Vinyl records have a tactile quality that simply cannot be replicated in the digital realm, and for many – including myself – this tangible aspect makes up a large portion of the overall appeal.
Unlike a CD – which, while a remarkable piece of technology in its own right, can hardly be called charming – a well-made vinyl record is a beauty to behold.
In fact, when you investigate how records are manufactured, it’s a minor miracle the format even works, let alone looks appealing.
There are so many points at which the process could go awry – and that’s before we even consider the playback procedure, which has its own complications and inherent flaws, such as imperfect geometry and progressively decreasing resolution as the record progresses from start to finish.
Yet, despite the complications, the vinyl medium works, and in fact, the manufacturing process has remained relatively unchanged for decades.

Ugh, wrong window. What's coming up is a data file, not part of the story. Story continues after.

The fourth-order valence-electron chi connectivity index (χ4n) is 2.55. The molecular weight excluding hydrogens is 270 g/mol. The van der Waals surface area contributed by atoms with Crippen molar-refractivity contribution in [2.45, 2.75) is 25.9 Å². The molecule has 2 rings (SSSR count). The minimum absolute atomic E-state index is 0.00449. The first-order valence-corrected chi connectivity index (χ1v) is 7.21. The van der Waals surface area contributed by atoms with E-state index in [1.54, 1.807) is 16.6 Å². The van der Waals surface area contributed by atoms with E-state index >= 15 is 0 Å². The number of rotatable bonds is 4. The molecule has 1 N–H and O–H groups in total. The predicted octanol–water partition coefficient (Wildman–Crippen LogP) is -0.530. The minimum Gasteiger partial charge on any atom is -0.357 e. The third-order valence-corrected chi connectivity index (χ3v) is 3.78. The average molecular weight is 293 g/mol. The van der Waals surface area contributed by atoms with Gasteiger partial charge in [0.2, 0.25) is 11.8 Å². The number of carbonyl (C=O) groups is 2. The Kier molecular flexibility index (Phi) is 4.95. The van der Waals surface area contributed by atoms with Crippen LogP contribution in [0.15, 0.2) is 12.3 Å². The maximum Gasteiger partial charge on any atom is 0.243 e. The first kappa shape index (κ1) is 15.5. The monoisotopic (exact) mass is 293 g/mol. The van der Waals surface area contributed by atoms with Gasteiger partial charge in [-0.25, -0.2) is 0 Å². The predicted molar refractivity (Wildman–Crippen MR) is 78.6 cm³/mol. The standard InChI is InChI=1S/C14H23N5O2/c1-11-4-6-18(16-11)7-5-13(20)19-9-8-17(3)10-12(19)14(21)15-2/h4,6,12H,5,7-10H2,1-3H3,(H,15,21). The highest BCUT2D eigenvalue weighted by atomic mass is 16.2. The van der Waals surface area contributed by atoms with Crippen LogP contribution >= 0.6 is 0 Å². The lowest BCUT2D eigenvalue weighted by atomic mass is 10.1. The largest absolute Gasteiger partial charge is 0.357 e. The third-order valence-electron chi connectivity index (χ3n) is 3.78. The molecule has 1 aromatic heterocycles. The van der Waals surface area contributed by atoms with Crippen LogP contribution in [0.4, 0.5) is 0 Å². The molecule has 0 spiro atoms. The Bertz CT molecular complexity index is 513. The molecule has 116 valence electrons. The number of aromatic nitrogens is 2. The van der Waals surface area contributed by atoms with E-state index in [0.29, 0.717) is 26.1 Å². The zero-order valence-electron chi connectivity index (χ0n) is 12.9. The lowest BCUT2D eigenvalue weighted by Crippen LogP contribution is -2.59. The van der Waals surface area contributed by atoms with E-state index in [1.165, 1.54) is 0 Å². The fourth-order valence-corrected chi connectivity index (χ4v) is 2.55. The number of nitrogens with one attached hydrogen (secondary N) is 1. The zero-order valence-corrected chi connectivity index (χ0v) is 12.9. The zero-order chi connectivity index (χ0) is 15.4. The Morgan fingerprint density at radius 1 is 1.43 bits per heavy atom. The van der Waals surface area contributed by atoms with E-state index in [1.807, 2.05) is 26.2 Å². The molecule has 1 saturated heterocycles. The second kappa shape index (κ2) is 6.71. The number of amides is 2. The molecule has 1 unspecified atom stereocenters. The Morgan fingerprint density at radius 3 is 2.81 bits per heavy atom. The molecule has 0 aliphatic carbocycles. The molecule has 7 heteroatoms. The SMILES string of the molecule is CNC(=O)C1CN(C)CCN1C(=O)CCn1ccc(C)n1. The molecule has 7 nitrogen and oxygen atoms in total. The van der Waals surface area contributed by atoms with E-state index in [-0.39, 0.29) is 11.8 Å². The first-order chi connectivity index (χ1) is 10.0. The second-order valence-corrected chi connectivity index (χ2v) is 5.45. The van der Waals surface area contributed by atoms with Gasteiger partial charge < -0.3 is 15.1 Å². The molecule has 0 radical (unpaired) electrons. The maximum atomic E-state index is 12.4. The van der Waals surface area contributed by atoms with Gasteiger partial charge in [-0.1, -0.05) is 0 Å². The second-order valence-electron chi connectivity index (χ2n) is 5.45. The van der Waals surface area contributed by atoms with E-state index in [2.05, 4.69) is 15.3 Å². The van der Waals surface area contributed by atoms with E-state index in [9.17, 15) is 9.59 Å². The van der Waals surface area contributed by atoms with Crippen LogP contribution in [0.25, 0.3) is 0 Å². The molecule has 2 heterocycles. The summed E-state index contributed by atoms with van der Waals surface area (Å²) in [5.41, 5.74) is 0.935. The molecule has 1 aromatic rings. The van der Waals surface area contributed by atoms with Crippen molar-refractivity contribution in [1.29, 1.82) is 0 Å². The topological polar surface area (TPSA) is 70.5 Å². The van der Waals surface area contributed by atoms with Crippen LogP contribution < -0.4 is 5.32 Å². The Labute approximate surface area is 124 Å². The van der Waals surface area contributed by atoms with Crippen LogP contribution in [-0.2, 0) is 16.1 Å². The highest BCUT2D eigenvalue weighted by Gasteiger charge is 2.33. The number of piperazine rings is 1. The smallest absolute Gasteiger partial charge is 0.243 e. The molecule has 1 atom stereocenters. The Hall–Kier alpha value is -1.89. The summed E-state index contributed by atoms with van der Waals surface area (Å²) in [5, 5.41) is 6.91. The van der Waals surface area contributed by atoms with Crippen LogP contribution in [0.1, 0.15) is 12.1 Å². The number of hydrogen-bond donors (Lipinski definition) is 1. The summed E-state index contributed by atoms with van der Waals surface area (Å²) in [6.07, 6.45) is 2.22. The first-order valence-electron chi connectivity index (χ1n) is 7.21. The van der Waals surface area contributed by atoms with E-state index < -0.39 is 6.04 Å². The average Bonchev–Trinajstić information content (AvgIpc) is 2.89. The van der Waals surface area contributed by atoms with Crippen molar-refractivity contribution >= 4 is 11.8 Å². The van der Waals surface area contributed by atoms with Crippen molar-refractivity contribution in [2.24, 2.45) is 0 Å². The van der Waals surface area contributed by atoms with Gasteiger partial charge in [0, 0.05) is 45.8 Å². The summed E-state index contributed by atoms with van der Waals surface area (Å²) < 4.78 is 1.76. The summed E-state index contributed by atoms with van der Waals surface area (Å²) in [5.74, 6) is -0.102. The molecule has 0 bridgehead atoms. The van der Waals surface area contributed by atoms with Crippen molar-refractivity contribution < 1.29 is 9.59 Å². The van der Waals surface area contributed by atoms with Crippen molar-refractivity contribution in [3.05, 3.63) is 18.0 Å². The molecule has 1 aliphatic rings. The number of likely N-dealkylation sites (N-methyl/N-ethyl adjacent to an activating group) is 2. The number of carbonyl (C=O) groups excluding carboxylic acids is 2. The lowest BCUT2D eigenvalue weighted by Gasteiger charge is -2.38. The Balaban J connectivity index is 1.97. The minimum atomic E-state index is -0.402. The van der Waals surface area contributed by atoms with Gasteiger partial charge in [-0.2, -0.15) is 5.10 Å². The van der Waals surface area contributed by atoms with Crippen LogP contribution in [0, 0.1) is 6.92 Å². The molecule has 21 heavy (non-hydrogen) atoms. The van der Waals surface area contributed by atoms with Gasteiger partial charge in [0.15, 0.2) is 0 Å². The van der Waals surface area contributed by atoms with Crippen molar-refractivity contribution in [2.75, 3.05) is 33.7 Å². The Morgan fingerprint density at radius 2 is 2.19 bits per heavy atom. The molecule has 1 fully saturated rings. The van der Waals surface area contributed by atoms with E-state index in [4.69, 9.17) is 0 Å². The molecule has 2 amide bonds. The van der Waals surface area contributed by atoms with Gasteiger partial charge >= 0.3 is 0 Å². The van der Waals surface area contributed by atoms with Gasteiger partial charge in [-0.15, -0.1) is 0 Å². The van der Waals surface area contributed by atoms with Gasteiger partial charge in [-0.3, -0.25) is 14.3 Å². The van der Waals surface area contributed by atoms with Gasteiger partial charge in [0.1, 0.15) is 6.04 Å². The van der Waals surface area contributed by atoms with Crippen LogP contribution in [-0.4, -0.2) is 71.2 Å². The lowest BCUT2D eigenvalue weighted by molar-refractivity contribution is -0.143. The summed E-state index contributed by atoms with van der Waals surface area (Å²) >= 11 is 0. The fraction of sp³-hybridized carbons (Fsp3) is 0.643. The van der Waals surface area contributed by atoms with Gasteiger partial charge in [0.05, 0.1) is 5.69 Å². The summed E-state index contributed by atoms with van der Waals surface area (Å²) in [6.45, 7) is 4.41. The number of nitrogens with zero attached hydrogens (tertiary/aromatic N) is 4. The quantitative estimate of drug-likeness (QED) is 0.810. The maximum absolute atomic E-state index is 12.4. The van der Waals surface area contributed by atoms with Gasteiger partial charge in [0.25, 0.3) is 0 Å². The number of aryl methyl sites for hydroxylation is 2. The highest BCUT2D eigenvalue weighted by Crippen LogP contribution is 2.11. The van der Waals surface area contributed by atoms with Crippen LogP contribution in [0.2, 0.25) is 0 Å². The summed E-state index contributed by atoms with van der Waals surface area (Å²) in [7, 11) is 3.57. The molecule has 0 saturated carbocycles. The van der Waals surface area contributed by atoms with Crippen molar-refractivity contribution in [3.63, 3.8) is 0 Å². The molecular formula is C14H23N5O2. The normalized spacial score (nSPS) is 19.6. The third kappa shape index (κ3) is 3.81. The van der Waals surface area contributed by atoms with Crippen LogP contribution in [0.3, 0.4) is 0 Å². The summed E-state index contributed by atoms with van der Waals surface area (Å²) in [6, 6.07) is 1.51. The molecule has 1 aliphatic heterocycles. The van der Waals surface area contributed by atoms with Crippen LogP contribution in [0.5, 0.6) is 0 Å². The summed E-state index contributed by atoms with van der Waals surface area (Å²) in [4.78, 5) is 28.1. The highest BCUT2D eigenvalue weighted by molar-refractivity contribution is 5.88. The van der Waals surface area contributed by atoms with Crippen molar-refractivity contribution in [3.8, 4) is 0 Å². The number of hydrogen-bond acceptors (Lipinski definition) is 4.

The Vinyl Manufacturing Process
Step 1 – Manufacturing the Master Disc
These flat discs are made from an aluminum core, which is first sanded down to a smooth finish. The discs are then placed on a conveyor belt ready to be coated in a nitrocellulose (nitro) lacquer. Rollers catch the excess run-off lacquer, which is re-used.
Once dry, the nitro finish becomes a thick coating similar to nail polish. (The guitar players among us lucky to enough to own a nitro finished guitar will be very familiar with the look and feel of nitro lacquer).
Before the discs can progress to the next stage, they must first undergo inspection for flaws. Any flaw big or small in the finish is catastrophic for the final result; therefore, the failure rate on inspection is extremely high. On passing quality control, a hole is punched into the center to complete the new master disc.
The factory will now carefully pack the new discs in batches using separation strips between each one to protect the delicate lacquer surface.